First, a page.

By Jared Ferrie
PHNOM PENH, Feb 9 (Thomson Reuters Foundation) - Papua New Guinea was told by the United Nations' top human rights official on Friday that it is obligated to take care of hundreds of refugees sent there by Australia.
Zeid Ra'ad al-Hussein, U.N. High Commissioner for Human Rights, raised the issue with PNG Prime Minister Peter O'Neill in a meeting in the capital, Port Moresby, said Zeid's spokeswoman Ravina Shamdasani.
Shamdasani said Zeid and O'Neill discussed the need for PNG to ensure that refugees were living in "satisfactory" conditions with protection for their human rights.
"That is the duty of the state of Papua New Guinea – to ensure that happens while they're on their territory," she told the Thomson Reuters Foundation by phone from Fiji's capital, Suva, where the delegation travelled after leaving PNG.
"He will certainly be following up with Australia as well," Shamdasani said.
Officials in PNG were unavailable for comment.
The refugees, from countries including Pakistan, Sudan and Iran, were trying to reach Australia, which has a policy against what the government calls "illegal maritime arrivals".
After detaining the refugees at sea, Australia transported them to "offshore processing centres" that it opened in 2013 on Manus Island in PNG and on the tiny Pacific island nation of Nauru.
In 2016, PNG's Supreme Court ruled it was illegal to detain the nearly 800 refugees, as well as asylum seekers who have not been registered as refugees, on Manus Island.
In October, Australia withdrew all services to the facility and said it would fund three new "transit centres" on Manus, where refugees would be provided with security, healthcare and money to buy food.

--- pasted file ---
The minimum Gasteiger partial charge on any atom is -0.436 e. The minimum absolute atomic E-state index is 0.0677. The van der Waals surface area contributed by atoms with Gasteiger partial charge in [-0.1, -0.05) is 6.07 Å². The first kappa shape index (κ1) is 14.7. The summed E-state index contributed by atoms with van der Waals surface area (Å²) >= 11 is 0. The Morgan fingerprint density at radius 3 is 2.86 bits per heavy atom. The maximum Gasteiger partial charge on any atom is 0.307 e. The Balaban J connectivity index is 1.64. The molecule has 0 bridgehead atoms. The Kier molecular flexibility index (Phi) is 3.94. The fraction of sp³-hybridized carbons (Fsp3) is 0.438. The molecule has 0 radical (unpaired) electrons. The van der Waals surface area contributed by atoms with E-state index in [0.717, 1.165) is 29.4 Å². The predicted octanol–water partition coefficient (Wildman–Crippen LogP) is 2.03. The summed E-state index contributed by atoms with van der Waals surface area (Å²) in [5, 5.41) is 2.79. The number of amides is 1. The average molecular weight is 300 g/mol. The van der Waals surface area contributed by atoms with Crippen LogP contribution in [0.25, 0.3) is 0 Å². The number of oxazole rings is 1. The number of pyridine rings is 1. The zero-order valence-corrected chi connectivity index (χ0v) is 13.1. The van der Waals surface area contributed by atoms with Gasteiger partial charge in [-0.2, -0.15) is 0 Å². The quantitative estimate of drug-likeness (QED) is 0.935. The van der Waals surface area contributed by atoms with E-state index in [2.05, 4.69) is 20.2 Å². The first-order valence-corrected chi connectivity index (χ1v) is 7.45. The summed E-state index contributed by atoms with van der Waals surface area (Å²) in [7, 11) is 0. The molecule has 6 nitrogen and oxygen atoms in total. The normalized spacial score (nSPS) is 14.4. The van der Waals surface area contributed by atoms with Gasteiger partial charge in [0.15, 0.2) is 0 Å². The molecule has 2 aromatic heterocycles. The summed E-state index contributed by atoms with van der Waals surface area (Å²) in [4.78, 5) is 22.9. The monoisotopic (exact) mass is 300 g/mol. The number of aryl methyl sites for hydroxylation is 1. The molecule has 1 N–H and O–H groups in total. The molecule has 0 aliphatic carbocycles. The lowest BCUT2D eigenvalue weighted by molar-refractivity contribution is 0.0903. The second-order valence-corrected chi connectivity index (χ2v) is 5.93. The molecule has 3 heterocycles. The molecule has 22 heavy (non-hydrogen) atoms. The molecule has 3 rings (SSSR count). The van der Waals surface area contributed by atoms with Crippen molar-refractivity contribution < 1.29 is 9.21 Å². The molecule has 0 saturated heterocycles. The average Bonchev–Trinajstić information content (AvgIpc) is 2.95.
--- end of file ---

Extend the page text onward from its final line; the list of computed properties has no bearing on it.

But in a report last week, Amnesty International said the refugees were "at risk of violence from the local community and the authorities, who have disavowed responsibility for them".
Amnesty said conditions at the transit centres were unsafe, adding that police had failed to investigate robberies and assaults against some refugees. The organisation also said PNG police had extorted bribes from some refugees.
The rights group accused Australia of offloading its responsibility on to PNG - which has high rates of poverty and violence - and which it said was "both unwilling and unable to settle refugees safely and with dignity".
An official at the Australian Border Force said the government had previously replied to criticisms of its policies, including in a November statement that said the new transit centres provided "clean, safe alternative accommodation".
(Reporting by Jared Ferrie. Editing by Robert Carmichael. Please credit the Thomson Reuters Foundation, the charitable arm of Thomson Reuters, that covers humanitarian news, women's rights, trafficking, property rights, resilliance and climate change. Visit http://news.trust.org to see more stories.)
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